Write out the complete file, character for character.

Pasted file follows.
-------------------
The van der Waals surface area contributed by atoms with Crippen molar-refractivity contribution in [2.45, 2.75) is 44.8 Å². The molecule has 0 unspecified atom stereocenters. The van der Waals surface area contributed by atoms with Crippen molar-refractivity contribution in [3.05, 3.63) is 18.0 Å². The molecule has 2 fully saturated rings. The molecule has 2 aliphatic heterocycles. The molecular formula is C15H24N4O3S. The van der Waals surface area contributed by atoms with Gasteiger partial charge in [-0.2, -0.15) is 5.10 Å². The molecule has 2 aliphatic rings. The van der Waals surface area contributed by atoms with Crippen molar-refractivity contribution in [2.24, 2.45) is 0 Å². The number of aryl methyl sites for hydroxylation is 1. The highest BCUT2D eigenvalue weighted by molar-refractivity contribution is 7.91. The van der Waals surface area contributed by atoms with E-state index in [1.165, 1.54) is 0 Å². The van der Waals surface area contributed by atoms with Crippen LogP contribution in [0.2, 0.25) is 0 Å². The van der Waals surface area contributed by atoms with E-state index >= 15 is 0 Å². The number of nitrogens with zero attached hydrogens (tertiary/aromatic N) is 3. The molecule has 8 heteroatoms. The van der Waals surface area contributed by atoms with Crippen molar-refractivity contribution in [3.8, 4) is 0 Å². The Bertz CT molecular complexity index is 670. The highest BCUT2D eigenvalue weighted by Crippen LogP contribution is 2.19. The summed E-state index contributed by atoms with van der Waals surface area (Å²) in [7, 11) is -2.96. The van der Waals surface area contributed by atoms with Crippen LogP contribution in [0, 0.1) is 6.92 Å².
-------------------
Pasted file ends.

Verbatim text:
The van der Waals surface area contributed by atoms with Crippen molar-refractivity contribution in [2.45, 2.75) is 44.8 Å². The molecule has 0 unspecified atom stereocenters. The van der Waals surface area contributed by atoms with Crippen molar-refractivity contribution in [3.05, 3.63) is 18.0 Å². The molecule has 2 fully saturated rings. The molecule has 2 aliphatic heterocycles. The molecular formula is C15H24N4O3S. The van der Waals surface area contributed by atoms with Gasteiger partial charge in [-0.2, -0.15) is 5.10 Å². The molecule has 2 aliphatic rings. The van der Waals surface area contributed by atoms with Crippen molar-refractivity contribution in [2.24, 2.45) is 0 Å². The number of aryl methyl sites for hydroxylation is 1. The highest BCUT2D eigenvalue weighted by molar-refractivity contribution is 7.91. The van der Waals surface area contributed by atoms with E-state index in [1.165, 1.54) is 0 Å². The van der Waals surface area contributed by atoms with Crippen LogP contribution in [0.2, 0.25) is 0 Å². The van der Waals surface area contributed by atoms with E-state index >= 15 is 0 Å². The number of nitrogens with zero attached hydrogens (tertiary/aromatic N) is 3. The molecule has 8 heteroatoms. The van der Waals surface area contributed by atoms with Crippen molar-refractivity contribution in [3.8, 4) is 0 Å². The Bertz CT molecular complexity index is 670. The highest BCUT2D eigenvalue weighted by Crippen LogP contribution is 2.19. The summed E-state index contributed by atoms with van der Waals surface area (Å²) in [7, 11) is -2.96. The van der Waals surface area contributed by atoms with Crippen LogP contribution in [0, 0.1) is 6.92 Å².